A Guide to Aerating Your St. Augustine Lawn

A Guide to Aerating Your St. Augustine Lawn

Image by Rudy and Peter Skitterians from Pixabay

If your yard is predominately St. Augustine grass, establishing an annual preservation routine can result in a healthier, more beautiful lawn. Yearly maintenance projects, such as aeration, will ensure that your yard is full of thick, green, and overall healthy grass each year. Aeration assists in loosening the soil and promoting grass growth when performed annually. Before deciding to take on the aeration task, there are a few essential things to consider during preparation. You will want to research the appropriate time of year to aerate for your location, the best aeration tool for St.

Augustine, and crucial aftercare maintenance steps. Below, we will go over a few tips to help get your grass looking and feeling its’ best.

When and Why to Aerate

Aeration is the process of distributing small holes in the soil of your lawn and should be done once a year, typically in late Spring or early Summer. This allows oxygen, water, and essential nutrients to penetrate the roots of the grass. You will want to wait until your St. Augustine is out of its dormant period for optimum growing conditions. After winter has passed, the grass will start to grow. At that point, you will know it’s the perfect time to aerate your lawn. Although most regions follow a seasonal pattern, nature can be unpredictable, so be sure to research first and check the Farmer’s Almanac for guidance.

How to DIY

There are a few different styles of aerator, so it is crucial to choose the correct one for your specific grass. When it comes to St. Augustine, most experts would recommend a core aerator. Before aeration, for this particular grass, it is best to moisten your grass and then use a hand rake to remove the thatch. Thatch is the layer of organic plant matter that settles at the base of the grass and should be cleared away once your grass is no longer dormant. After you have dethatched, the next step is to rent a core aerator from your local hardware or garden store. This is the best option because it will result in larger, deeper plug holes, opening access to the root. Most aerators will include an essential user’s guide, however, the operation of a core aerator is compared to that of a push mower.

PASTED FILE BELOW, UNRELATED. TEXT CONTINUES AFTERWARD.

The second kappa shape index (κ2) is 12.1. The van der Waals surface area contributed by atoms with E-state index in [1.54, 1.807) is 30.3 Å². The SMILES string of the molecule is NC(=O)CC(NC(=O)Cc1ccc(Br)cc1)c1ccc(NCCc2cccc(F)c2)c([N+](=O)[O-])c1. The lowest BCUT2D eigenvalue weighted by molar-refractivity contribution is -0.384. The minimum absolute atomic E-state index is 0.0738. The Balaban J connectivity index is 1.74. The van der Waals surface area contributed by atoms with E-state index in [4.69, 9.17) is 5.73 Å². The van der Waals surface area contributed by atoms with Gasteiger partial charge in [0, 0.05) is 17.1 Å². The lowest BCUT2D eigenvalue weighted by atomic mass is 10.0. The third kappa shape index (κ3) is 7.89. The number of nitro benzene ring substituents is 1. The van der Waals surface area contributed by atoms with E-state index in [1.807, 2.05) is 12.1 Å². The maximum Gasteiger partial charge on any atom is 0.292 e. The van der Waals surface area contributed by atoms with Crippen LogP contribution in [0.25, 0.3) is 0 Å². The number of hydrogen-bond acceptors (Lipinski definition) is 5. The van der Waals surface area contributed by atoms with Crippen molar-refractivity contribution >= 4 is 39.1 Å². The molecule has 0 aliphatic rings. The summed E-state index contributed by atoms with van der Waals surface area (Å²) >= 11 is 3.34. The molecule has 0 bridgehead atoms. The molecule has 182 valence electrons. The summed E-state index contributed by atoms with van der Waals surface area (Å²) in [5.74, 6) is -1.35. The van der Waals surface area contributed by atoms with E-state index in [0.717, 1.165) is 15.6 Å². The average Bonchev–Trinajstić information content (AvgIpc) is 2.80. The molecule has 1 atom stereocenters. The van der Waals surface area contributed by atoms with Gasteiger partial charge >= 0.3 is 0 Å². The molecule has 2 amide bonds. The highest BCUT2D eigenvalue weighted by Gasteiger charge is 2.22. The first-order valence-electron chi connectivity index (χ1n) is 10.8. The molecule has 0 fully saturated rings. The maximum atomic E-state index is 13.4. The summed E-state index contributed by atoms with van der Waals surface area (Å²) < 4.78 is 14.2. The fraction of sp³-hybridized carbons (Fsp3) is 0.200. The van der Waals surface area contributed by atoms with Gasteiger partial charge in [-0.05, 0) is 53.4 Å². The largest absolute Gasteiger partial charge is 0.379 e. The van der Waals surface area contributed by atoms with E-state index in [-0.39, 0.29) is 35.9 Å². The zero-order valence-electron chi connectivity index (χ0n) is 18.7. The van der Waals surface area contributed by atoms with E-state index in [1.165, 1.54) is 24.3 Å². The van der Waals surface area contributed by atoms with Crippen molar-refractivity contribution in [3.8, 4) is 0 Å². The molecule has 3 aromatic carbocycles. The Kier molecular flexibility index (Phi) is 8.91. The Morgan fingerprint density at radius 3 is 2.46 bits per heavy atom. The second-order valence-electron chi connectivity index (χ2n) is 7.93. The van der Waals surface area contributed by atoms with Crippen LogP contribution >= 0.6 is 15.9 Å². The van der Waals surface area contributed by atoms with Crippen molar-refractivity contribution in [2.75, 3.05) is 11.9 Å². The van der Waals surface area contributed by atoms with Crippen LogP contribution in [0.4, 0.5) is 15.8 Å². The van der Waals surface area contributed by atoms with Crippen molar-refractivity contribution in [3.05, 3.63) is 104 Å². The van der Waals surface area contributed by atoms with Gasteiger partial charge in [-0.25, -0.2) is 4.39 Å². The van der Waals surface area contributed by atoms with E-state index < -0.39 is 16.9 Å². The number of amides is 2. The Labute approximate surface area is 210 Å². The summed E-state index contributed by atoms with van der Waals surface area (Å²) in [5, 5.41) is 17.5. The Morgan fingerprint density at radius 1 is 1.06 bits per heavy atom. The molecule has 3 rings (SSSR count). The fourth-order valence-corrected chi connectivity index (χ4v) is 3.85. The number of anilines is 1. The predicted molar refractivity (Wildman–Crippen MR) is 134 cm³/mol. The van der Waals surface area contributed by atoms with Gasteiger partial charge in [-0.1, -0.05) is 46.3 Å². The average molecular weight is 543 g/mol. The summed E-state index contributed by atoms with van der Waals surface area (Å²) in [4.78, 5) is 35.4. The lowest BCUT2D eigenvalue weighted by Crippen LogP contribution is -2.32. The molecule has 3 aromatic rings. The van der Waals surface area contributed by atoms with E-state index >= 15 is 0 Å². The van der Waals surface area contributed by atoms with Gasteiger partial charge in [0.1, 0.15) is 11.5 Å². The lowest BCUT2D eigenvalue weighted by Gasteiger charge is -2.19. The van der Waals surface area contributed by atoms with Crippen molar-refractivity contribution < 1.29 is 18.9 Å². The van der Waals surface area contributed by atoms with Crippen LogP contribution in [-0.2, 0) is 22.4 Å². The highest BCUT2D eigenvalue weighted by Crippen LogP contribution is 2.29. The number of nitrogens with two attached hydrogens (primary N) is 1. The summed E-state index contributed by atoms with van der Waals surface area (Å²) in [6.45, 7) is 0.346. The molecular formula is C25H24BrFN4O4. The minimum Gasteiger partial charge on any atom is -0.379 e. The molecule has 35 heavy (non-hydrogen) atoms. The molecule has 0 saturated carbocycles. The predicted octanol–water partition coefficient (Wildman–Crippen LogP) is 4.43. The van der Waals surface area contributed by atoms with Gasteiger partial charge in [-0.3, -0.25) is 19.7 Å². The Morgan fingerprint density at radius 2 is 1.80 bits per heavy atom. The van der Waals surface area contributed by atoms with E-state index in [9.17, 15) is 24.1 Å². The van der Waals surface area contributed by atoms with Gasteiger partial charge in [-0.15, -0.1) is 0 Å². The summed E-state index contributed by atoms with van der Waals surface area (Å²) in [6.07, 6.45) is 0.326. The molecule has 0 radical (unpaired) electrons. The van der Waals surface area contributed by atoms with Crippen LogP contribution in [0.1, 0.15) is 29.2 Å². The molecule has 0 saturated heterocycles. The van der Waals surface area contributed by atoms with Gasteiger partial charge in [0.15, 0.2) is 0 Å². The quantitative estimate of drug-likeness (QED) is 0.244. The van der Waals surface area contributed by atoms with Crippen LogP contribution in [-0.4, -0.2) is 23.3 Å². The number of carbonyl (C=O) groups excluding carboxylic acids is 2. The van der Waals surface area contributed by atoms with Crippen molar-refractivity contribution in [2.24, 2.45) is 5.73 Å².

Aftercare

The process of aeration results in small divots and plugs laying over the yard. That is perfectly normal. It is best to allow them to naturally break down over time because this provides the grass with an organic source of nutrients. From there, overseed, fertilized and practice consistent irrigation. St Augustine grass thrives with high levels of Nitrogen.  Nitrogen-based fertilizers are some of the best fertilizers for St Augustine grass (https://www.lawnandpetal.com/the-best-fertilizers-for-st-augustine-grass/).

Once it has started to overgrow, the lawnmower will break down what is left of the plugs, and you can watch your grass grow healthy and green! Aerating your lawn, when done correctly, will prove to be a rewarding task and prerequisite to keeping your grass in top condition. While it can be labor extensive at first, it should get easier each year. If you don’t have the extra time or physical condition to take aeration on as a DIY project, there are many options to hire an external lawn care service. Nevertheless, it is important to remember that aeration isn’t just for lawns with soil issues. It is necessary to break up compacted areas of soil to optimize the health of your grass. For this reason, aeration is an excellent health maintenance tool for practically any lawn.

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